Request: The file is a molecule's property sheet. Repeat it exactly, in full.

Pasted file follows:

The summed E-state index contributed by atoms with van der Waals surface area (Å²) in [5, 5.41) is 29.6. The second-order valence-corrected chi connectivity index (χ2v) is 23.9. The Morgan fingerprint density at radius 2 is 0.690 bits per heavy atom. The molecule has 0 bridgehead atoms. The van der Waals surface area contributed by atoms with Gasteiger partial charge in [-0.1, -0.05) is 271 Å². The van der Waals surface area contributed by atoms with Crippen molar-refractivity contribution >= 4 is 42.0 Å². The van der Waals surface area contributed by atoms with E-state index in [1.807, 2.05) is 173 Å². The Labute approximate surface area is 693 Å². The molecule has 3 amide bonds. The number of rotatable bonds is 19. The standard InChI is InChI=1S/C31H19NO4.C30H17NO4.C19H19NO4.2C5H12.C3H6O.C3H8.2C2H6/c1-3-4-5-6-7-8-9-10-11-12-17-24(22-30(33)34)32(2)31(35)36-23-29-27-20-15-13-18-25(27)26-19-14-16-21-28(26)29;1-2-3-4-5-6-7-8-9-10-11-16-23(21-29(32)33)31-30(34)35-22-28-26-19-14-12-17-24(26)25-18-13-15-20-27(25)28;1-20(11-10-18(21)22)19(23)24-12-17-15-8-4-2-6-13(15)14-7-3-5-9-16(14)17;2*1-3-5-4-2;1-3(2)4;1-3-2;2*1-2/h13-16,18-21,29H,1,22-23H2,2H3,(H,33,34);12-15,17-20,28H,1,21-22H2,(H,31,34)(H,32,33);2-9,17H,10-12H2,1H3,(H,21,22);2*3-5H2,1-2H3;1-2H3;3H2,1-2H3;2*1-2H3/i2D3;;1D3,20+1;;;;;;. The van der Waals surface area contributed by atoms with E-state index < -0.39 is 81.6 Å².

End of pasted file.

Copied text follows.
The summed E-state index contributed by atoms with van der Waals surface area (Å²) in [5, 5.41) is 29.6. The second-order valence-corrected chi connectivity index (χ2v) is 23.9. The Morgan fingerprint density at radius 2 is 0.690 bits per heavy atom. The molecule has 0 bridgehead atoms. The van der Waals surface area contributed by atoms with Gasteiger partial charge in [-0.1, -0.05) is 271 Å². The van der Waals surface area contributed by atoms with Crippen molar-refractivity contribution >= 4 is 42.0 Å². The van der Waals surface area contributed by atoms with E-state index in [1.807, 2.05) is 173 Å². The Labute approximate surface area is 693 Å². The molecule has 3 amide bonds. The number of rotatable bonds is 19. The standard InChI is InChI=1S/C31H19NO4.C30H17NO4.C19H19NO4.2C5H12.C3H6O.C3H8.2C2H6/c1-3-4-5-6-7-8-9-10-11-12-17-24(22-30(33)34)32(2)31(35)36-23-29-27-20-15-13-18-25(27)26-19-14-16-21-28(26)29;1-2-3-4-5-6-7-8-9-10-11-16-23(21-29(32)33)31-30(34)35-22-28-26-19-14-12-17-24(26)25-18-13-15-20-27(25)28;1-20(11-10-18(21)22)19(23)24-12-17-15-8-4-2-6-13(15)14-7-3-5-9-16(14)17;2*1-3-5-4-2;1-3(2)4;1-3-2;2*1-2/h13-16,18-21,29H,1,22-23H2,2H3,(H,33,34);12-15,17-20,28H,1,21-22H2,(H,31,34)(H,32,33);2-9,17H,10-12H2,1H3,(H,21,22);2*3-5H2,1-2H3;1-2H3;3H2,1-2H3;2*1-2H3/i2D3;;1D3,20+1;;;;;;. The van der Waals surface area contributed by atoms with E-state index < -0.39 is 81.6 Å².